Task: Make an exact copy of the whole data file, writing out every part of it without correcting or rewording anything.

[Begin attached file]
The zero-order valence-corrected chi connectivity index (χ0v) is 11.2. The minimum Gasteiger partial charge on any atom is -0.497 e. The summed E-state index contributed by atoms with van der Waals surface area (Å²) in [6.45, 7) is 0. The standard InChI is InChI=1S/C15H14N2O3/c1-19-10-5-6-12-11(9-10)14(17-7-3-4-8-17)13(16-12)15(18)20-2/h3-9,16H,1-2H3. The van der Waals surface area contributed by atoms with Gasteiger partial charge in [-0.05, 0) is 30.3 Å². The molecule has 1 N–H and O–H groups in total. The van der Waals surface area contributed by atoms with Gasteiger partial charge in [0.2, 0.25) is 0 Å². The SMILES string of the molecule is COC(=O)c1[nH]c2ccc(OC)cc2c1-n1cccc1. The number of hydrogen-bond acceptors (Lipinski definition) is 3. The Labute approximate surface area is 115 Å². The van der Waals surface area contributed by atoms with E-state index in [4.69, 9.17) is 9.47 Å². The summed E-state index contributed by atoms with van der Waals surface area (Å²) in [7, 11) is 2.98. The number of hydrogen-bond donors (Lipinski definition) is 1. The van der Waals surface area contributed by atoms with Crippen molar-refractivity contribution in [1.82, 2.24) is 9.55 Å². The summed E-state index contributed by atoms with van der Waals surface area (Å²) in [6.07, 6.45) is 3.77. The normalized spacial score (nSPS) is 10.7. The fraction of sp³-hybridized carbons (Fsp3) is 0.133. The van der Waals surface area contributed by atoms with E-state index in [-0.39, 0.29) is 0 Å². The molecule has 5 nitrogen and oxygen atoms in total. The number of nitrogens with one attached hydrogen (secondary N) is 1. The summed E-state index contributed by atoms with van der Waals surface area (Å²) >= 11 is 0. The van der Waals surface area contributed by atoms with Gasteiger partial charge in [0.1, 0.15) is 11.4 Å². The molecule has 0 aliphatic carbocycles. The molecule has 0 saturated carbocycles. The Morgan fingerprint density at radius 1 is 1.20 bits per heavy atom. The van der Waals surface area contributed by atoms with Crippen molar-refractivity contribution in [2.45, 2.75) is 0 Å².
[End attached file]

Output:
The zero-order valence-corrected chi connectivity index (χ0v) is 11.2. The minimum Gasteiger partial charge on any atom is -0.497 e. The summed E-state index contributed by atoms with van der Waals surface area (Å²) in [6.45, 7) is 0. The standard InChI is InChI=1S/C15H14N2O3/c1-19-10-5-6-12-11(9-10)14(17-7-3-4-8-17)13(16-12)15(18)20-2/h3-9,16H,1-2H3. The van der Waals surface area contributed by atoms with Gasteiger partial charge in [-0.05, 0) is 30.3 Å². The molecule has 1 N–H and O–H groups in total. The van der Waals surface area contributed by atoms with Gasteiger partial charge in [0.2, 0.25) is 0 Å². The SMILES string of the molecule is COC(=O)c1[nH]c2ccc(OC)cc2c1-n1cccc1. The number of hydrogen-bond acceptors (Lipinski definition) is 3. The Labute approximate surface area is 115 Å². The van der Waals surface area contributed by atoms with E-state index in [4.69, 9.17) is 9.47 Å². The summed E-state index contributed by atoms with van der Waals surface area (Å²) in [7, 11) is 2.98. The number of hydrogen-bond donors (Lipinski definition) is 1. The van der Waals surface area contributed by atoms with Crippen molar-refractivity contribution in [1.82, 2.24) is 9.55 Å². The summed E-state index contributed by atoms with van der Waals surface area (Å²) in [6.07, 6.45) is 3.77. The normalized spacial score (nSPS) is 10.7. The fraction of sp³-hybridized carbons (Fsp3) is 0.133. The van der Waals surface area contributed by atoms with E-state index in [-0.39, 0.29) is 0 Å². The molecule has 5 nitrogen and oxygen atoms in total. The number of nitrogens with one attached hydrogen (secondary N) is 1. The summed E-state index contributed by atoms with van der Waals surface area (Å²) >= 11 is 0. The van der Waals surface area contributed by atoms with Gasteiger partial charge in [0.1, 0.15) is 11.4 Å². The molecule has 0 aliphatic carbocycles. The molecule has 0 saturated carbocycles. The Morgan fingerprint density at radius 1 is 1.20 bits per heavy atom. The van der Waals surface area contributed by atoms with Crippen molar-refractivity contribution in [2.45, 2.75) is 0 Å².